High Sierra release is flawed for many users

In the last couple of days, Apple has revealed that the High Sierra installer will not convert its very popular Fusion Drives to the new APFS file system – yet.

In a note aimed at system administrators, Apple makes clear that the High Sierra installer will automatically convert startup volumes on SSDs to APFS, and that they “can’t opt out of the transition to APFS”. However, it also states crisply that “Fusion Drives and hard disk drives (HDDs) aren’t converted”.

Even more puzzling is the statement that Macs running Sierra will be unable to mount and read volumes which have been converted to or formatted as APFS: “For example, a USB storage device formatted as APFS can be read by a Mac using High Sierra, but not by a Mac using Sierra or earlier.”

Currently, Sierra can do so, using bundled beta-release APFS support. This implies that the release version of APFS in High Sierra is incompatible with the version included in Sierra 10.12.6, and that Apple doesn’t intend offering any update to Sierra which will enable compatibility.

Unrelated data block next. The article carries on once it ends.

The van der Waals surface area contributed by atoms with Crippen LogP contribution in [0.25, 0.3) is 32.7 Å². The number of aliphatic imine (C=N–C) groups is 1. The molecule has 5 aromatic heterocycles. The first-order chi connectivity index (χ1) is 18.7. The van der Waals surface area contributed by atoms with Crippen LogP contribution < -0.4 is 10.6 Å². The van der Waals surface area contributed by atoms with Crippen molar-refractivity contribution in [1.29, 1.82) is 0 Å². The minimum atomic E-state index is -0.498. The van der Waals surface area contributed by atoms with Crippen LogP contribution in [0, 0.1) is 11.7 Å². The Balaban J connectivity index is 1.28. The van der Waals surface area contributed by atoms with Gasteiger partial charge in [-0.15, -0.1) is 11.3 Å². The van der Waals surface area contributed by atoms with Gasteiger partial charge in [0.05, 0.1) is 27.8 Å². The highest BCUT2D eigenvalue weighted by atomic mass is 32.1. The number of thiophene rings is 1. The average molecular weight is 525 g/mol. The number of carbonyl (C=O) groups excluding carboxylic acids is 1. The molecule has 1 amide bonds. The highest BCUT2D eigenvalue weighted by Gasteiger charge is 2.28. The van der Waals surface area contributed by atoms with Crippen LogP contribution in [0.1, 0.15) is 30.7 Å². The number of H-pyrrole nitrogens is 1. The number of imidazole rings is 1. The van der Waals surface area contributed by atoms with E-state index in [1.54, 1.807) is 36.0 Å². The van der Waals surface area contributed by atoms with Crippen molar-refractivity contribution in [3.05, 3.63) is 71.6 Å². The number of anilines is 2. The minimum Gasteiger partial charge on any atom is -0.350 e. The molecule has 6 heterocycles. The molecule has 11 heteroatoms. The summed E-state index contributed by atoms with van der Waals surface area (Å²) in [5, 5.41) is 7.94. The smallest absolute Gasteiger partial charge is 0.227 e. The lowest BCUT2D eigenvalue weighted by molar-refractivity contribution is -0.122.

If this note remains accurate, it represents two major blunders in the introduction of High Sierra and APFS.

First, there seems very little point in any Mac with a Fusion Drive (or hard disk) being upgraded to High Sierra. APFS is High Sierra’s big new feature, and without it the upgrade seems nugatory.

Second, anyone using a mix of Macs running Sierra and High Sierra will be wisest not to use APFS on removable drives, as the systems still running Sierra will be unable to access anything on them. For many organisations, that will make High Sierra inadvisable until all Macs can be upgraded to it.

I cannot understand why Apple wants to make High Sierra so unattractive at this late stage. Failure to offer APFS on Fusion Drives and hard disks indicates that High Sierra is being released before it is ready for much of the desktop Mac market. During the summer Apple recognised that APFS was not yet ready for use on hard disks, but has pressed ahead with its release regardless.

High Sierra looks like being Apple’s least popular major upgrade to macOS/OS X/Mac OS X, and could turn out to be an embarrassing failure.

I have now updated my advice on when to update to High Sierra in the light of this disastrous news.